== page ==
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Governor Forms Oregon Wildfire Response Council 

Bend's mayor among members of new council aimed at preventing and stopping wildfires

Devastating fires and pervasive smoke are becoming something of a norm during Oregon summers. To address the issue, Gov. Kate Brown has formed a new statewide wildfire council.

Today, Brown announced the formation of the Oregon Wildfire Response Council, tasked with reviewing Oregon's model for wildfire preparedness, prevention and response. The group met for the first time in Portland today. The council will oversee the state's current models, making judgements on whether the systems in place are going to be adequate in addressing increasing numbers of wildfires, along with changes happening in the climate.

click to enlarge Members of the National Guard practice containing wildfires at the Oregon Department of Public Safety Standards and Training in Salem, August 2018. - ARMY NATIONAL GUARD PHOTO BY JOHN HUGHEL
  • Army National Guard photo by John Hughel
  • Members of the National Guard practice containing wildfires at the Oregon Department of Public Safety Standards and Training in Salem, August 2018.

"Every fire season since I first became governor has been a historic fire season, and each season, we've seen unprecedented damage to our homes, livelihoods, and Oregon's natural environment," said Brown in a news release. "We need to be prepared and proactive to get ahead of this threat, which is why I have convened this council on wildfire response. We need to make sure we are doing everything we can, employing best practices, and investing in new tools, technology and people power."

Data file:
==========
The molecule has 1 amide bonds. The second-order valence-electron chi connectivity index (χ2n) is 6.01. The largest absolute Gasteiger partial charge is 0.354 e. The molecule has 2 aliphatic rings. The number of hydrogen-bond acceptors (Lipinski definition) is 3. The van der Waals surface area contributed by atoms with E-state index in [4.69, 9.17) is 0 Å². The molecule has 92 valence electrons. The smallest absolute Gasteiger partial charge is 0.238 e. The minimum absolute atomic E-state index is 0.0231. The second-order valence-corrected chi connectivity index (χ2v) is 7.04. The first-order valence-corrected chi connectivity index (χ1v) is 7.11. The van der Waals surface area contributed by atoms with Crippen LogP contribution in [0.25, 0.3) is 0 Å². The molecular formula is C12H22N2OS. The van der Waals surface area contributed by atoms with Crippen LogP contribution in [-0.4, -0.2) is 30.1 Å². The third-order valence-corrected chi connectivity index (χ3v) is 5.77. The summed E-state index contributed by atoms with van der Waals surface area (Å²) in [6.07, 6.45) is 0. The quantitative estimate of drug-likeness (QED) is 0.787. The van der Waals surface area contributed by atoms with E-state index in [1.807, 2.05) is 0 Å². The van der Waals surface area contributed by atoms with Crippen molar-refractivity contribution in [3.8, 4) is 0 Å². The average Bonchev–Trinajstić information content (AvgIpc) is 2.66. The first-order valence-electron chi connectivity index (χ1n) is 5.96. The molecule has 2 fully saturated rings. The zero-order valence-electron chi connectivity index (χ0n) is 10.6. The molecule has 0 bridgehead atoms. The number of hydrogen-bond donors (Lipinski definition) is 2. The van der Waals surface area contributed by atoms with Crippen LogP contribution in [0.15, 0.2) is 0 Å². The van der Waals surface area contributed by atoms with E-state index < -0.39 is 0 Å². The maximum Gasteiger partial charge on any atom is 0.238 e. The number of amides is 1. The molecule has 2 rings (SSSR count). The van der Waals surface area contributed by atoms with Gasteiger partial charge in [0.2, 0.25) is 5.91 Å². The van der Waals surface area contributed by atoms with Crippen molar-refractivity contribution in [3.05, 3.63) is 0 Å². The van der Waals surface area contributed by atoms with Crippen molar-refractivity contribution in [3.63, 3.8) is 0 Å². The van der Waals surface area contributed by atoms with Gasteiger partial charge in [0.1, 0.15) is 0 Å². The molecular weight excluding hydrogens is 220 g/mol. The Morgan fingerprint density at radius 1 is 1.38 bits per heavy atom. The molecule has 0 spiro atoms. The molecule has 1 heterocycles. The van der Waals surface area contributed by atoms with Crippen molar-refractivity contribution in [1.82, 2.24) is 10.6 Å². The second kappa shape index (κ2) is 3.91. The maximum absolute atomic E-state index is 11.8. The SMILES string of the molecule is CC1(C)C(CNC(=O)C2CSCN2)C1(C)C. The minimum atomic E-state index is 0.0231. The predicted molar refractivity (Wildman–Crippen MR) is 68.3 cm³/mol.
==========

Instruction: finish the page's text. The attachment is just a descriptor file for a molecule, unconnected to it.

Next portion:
The governor's roster of Council members includes Bend Mayor Sally Russell, Tricia Connelly—president of IAFF Local 227 (the union representing Bend Fire), representatives from the timber industry, environmental groups such as 1000 Friends and the Nature Conservancy, a representative from the renter's association—the Community Alliance of Tenants, and representatives from other industry and governmental groups.

The first meeting was dedicated to identifying threats and setting goals, with input from various federal partners, including Chief of the U.S. Forest Service, Vicki Christiansen, and Under Secretary for Natural Resources and Environment, Jim Hubbard.



The Council has three different subcommittees focused on mitigation, suppression and recovery. The council and its subcommittees will present its recommendations to upgrade the current systems to Brown by September 30, 2019. 

About The Author

Isaac Biehl

Isaac is living proof that "Iowa Nice" is actually a thing. A journalism graduate from Iowa State University, he regularly writes about music, the outdoors and the arts/culture scene. Isaac loves the Trail Blazers, backpacking and a good IPA. He plans to one day win Survivor. Your move, Jeff Probst...
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